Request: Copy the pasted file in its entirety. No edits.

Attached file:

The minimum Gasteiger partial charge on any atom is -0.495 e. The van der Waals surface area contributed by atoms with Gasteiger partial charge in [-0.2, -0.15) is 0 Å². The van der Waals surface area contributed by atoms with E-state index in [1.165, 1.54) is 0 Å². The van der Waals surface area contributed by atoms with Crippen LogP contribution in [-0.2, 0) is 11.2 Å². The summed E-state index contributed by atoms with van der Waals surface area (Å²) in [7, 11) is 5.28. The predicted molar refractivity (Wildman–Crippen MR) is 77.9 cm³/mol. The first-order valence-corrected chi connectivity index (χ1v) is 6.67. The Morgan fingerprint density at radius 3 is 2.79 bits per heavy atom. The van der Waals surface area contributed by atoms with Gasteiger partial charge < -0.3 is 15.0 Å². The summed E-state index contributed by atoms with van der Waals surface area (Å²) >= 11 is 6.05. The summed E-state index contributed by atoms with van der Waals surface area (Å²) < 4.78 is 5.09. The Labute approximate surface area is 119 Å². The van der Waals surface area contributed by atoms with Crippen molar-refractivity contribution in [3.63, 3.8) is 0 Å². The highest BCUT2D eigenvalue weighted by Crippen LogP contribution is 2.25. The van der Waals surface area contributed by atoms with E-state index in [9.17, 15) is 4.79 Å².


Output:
The minimum Gasteiger partial charge on any atom is -0.495 e. The van der Waals surface area contributed by atoms with Gasteiger partial charge in [-0.2, -0.15) is 0 Å². The van der Waals surface area contributed by atoms with E-state index in [1.165, 1.54) is 0 Å². The van der Waals surface area contributed by atoms with Crippen LogP contribution in [-0.2, 0) is 11.2 Å². The summed E-state index contributed by atoms with van der Waals surface area (Å²) in [7, 11) is 5.28. The predicted molar refractivity (Wildman–Crippen MR) is 77.9 cm³/mol. The first-order valence-corrected chi connectivity index (χ1v) is 6.67. The Morgan fingerprint density at radius 3 is 2.79 bits per heavy atom. The van der Waals surface area contributed by atoms with Gasteiger partial charge < -0.3 is 15.0 Å². The summed E-state index contributed by atoms with van der Waals surface area (Å²) >= 11 is 6.05. The summed E-state index contributed by atoms with van der Waals surface area (Å²) < 4.78 is 5.09. The Labute approximate surface area is 119 Å². The van der Waals surface area contributed by atoms with Crippen molar-refractivity contribution in [3.63, 3.8) is 0 Å². The highest BCUT2D eigenvalue weighted by Crippen LogP contribution is 2.25. The van der Waals surface area contributed by atoms with E-state index in [9.17, 15) is 4.79 Å².